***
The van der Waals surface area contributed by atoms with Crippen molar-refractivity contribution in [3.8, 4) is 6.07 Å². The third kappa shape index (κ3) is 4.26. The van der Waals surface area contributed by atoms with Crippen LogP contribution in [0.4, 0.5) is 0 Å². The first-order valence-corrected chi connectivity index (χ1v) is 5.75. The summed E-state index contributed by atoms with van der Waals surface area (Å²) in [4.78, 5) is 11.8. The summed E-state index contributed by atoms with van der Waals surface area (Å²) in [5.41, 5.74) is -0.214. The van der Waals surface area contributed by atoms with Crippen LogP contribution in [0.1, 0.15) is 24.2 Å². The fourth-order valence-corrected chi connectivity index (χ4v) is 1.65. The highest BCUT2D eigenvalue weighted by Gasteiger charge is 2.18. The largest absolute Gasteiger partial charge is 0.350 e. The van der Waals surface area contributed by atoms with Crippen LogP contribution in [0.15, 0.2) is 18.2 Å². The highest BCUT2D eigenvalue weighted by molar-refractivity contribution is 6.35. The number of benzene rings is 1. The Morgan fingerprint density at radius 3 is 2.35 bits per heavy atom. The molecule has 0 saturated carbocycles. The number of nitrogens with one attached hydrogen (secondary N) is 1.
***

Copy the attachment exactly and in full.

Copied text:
The van der Waals surface area contributed by atoms with Crippen molar-refractivity contribution in [3.8, 4) is 6.07 Å². The third kappa shape index (κ3) is 4.26. The van der Waals surface area contributed by atoms with Crippen LogP contribution in [0.4, 0.5) is 0 Å². The first-order valence-corrected chi connectivity index (χ1v) is 5.75. The summed E-state index contributed by atoms with van der Waals surface area (Å²) in [4.78, 5) is 11.8. The summed E-state index contributed by atoms with van der Waals surface area (Å²) in [5.41, 5.74) is -0.214. The van der Waals surface area contributed by atoms with Crippen LogP contribution in [0.1, 0.15) is 24.2 Å². The fourth-order valence-corrected chi connectivity index (χ4v) is 1.65. The highest BCUT2D eigenvalue weighted by Gasteiger charge is 2.18. The largest absolute Gasteiger partial charge is 0.350 e. The van der Waals surface area contributed by atoms with Crippen LogP contribution in [0.15, 0.2) is 18.2 Å². The highest BCUT2D eigenvalue weighted by molar-refractivity contribution is 6.35. The number of benzene rings is 1. The Morgan fingerprint density at radius 3 is 2.35 bits per heavy atom. The molecule has 0 saturated carbocycles. The number of nitrogens with one attached hydrogen (secondary N) is 1.